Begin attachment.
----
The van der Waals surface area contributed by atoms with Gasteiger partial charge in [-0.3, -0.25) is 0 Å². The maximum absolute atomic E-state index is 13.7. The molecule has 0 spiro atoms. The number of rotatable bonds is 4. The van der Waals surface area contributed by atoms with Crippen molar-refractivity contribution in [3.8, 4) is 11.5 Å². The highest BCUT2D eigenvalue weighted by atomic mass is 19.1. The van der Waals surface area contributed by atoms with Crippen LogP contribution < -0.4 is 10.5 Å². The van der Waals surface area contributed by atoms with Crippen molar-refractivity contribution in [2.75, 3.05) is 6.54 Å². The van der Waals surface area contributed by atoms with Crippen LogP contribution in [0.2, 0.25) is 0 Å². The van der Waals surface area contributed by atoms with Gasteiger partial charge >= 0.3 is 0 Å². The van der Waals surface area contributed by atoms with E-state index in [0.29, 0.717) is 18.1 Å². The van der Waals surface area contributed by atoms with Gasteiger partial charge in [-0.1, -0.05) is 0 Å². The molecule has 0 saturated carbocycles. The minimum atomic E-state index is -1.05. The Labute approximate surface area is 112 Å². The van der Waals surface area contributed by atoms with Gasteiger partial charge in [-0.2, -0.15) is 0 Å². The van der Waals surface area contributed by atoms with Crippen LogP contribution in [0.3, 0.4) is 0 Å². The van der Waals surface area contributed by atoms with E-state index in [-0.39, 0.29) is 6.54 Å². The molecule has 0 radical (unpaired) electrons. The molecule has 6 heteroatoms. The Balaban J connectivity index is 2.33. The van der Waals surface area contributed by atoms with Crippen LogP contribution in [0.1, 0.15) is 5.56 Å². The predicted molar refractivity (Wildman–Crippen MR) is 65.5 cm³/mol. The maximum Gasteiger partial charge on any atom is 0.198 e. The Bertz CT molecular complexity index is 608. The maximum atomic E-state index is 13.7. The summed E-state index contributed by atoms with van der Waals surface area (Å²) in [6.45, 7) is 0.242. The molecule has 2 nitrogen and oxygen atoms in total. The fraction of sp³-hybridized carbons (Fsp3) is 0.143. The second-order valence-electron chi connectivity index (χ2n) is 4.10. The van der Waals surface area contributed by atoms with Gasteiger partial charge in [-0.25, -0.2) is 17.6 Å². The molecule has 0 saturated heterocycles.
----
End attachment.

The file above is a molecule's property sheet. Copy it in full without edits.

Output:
The van der Waals surface area contributed by atoms with Gasteiger partial charge in [-0.3, -0.25) is 0 Å². The maximum absolute atomic E-state index is 13.7. The molecule has 0 spiro atoms. The number of rotatable bonds is 4. The van der Waals surface area contributed by atoms with Crippen molar-refractivity contribution in [3.8, 4) is 11.5 Å². The highest BCUT2D eigenvalue weighted by atomic mass is 19.1. The van der Waals surface area contributed by atoms with Crippen LogP contribution < -0.4 is 10.5 Å². The van der Waals surface area contributed by atoms with Crippen molar-refractivity contribution in [2.75, 3.05) is 6.54 Å². The van der Waals surface area contributed by atoms with Crippen LogP contribution in [0.2, 0.25) is 0 Å². The van der Waals surface area contributed by atoms with Gasteiger partial charge >= 0.3 is 0 Å². The van der Waals surface area contributed by atoms with E-state index in [0.29, 0.717) is 18.1 Å². The van der Waals surface area contributed by atoms with Gasteiger partial charge in [-0.1, -0.05) is 0 Å². The molecule has 0 saturated carbocycles. The minimum atomic E-state index is -1.05. The Labute approximate surface area is 112 Å². The van der Waals surface area contributed by atoms with Gasteiger partial charge in [-0.2, -0.15) is 0 Å². The van der Waals surface area contributed by atoms with Crippen LogP contribution in [0.3, 0.4) is 0 Å². The van der Waals surface area contributed by atoms with E-state index in [-0.39, 0.29) is 6.54 Å². The molecule has 0 radical (unpaired) electrons. The molecule has 6 heteroatoms. The Balaban J connectivity index is 2.33. The van der Waals surface area contributed by atoms with Crippen LogP contribution in [0.1, 0.15) is 5.56 Å². The predicted molar refractivity (Wildman–Crippen MR) is 65.5 cm³/mol. The maximum Gasteiger partial charge on any atom is 0.198 e. The Bertz CT molecular complexity index is 608. The maximum atomic E-state index is 13.7. The summed E-state index contributed by atoms with van der Waals surface area (Å²) in [6.45, 7) is 0.242. The molecule has 2 nitrogen and oxygen atoms in total. The fraction of sp³-hybridized carbons (Fsp3) is 0.143. The second-order valence-electron chi connectivity index (χ2n) is 4.10. The van der Waals surface area contributed by atoms with Gasteiger partial charge in [-0.25, -0.2) is 17.6 Å². The molecule has 0 saturated heterocycles.